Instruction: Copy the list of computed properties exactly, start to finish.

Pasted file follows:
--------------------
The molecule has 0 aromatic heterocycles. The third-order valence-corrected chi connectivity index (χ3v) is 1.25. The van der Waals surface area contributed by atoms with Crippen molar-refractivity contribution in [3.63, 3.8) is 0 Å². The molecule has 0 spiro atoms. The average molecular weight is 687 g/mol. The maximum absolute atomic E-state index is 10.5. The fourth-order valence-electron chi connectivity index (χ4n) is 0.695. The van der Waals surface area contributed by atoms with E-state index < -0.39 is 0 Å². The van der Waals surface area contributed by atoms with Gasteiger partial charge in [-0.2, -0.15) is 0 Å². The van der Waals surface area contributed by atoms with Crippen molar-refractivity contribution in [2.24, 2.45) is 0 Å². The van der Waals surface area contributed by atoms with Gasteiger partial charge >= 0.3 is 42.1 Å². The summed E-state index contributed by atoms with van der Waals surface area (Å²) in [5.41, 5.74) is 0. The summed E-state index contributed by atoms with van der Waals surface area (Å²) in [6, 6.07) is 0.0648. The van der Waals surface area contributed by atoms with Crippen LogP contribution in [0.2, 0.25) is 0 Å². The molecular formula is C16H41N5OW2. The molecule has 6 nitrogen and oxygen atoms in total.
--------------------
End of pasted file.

The molecule has 0 aromatic heterocycles. The third-order valence-corrected chi connectivity index (χ3v) is 1.25. The van der Waals surface area contributed by atoms with Crippen molar-refractivity contribution in [3.63, 3.8) is 0 Å². The molecule has 0 spiro atoms. The average molecular weight is 687 g/mol. The maximum absolute atomic E-state index is 10.5. The fourth-order valence-electron chi connectivity index (χ4n) is 0.695. The van der Waals surface area contributed by atoms with E-state index < -0.39 is 0 Å². The van der Waals surface area contributed by atoms with Gasteiger partial charge in [-0.2, -0.15) is 0 Å². The van der Waals surface area contributed by atoms with Crippen molar-refractivity contribution in [2.24, 2.45) is 0 Å². The van der Waals surface area contributed by atoms with Gasteiger partial charge >= 0.3 is 42.1 Å². The summed E-state index contributed by atoms with van der Waals surface area (Å²) in [5.41, 5.74) is 0. The summed E-state index contributed by atoms with van der Waals surface area (Å²) in [6, 6.07) is 0.0648. The van der Waals surface area contributed by atoms with Crippen LogP contribution in [0.2, 0.25) is 0 Å². The molecular formula is C16H41N5OW2. The molecule has 6 nitrogen and oxygen atoms in total.